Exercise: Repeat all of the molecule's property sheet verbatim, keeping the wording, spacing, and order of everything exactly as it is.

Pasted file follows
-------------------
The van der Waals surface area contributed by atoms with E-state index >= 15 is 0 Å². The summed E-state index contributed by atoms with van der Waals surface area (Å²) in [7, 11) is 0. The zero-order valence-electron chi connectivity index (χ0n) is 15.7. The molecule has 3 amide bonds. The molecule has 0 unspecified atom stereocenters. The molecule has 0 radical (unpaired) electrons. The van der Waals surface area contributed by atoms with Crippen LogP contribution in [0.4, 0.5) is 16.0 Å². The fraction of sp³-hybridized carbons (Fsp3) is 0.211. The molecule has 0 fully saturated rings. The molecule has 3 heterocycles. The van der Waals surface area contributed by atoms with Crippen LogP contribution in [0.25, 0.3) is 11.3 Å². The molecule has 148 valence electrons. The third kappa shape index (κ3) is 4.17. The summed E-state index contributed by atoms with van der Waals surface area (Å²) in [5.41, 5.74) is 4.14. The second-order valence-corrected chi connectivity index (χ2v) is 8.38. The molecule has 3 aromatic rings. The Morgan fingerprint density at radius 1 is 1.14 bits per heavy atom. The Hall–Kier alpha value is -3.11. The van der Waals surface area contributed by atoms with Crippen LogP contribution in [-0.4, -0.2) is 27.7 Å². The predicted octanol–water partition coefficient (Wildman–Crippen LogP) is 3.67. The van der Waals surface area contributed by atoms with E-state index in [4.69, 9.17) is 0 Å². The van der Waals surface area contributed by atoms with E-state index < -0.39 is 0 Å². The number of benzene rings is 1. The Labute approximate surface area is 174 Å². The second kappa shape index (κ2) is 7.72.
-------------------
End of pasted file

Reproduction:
The van der Waals surface area contributed by atoms with E-state index >= 15 is 0 Å². The summed E-state index contributed by atoms with van der Waals surface area (Å²) in [7, 11) is 0. The zero-order valence-electron chi connectivity index (χ0n) is 15.7. The molecule has 3 amide bonds. The molecule has 0 unspecified atom stereocenters. The molecule has 0 radical (unpaired) electrons. The van der Waals surface area contributed by atoms with Crippen LogP contribution in [0.4, 0.5) is 16.0 Å². The fraction of sp³-hybridized carbons (Fsp3) is 0.211. The molecule has 0 fully saturated rings. The molecule has 3 heterocycles. The van der Waals surface area contributed by atoms with Crippen LogP contribution in [0.25, 0.3) is 11.3 Å². The molecule has 148 valence electrons. The third kappa shape index (κ3) is 4.17. The summed E-state index contributed by atoms with van der Waals surface area (Å²) in [5.41, 5.74) is 4.14. The second-order valence-corrected chi connectivity index (χ2v) is 8.38. The molecule has 3 aromatic rings. The Morgan fingerprint density at radius 1 is 1.14 bits per heavy atom. The Hall–Kier alpha value is -3.11. The van der Waals surface area contributed by atoms with Crippen LogP contribution in [-0.4, -0.2) is 27.7 Å². The predicted octanol–water partition coefficient (Wildman–Crippen LogP) is 3.67. The van der Waals surface area contributed by atoms with E-state index in [4.69, 9.17) is 0 Å². The van der Waals surface area contributed by atoms with E-state index < -0.39 is 0 Å². The number of benzene rings is 1. The Labute approximate surface area is 174 Å². The second kappa shape index (κ2) is 7.72.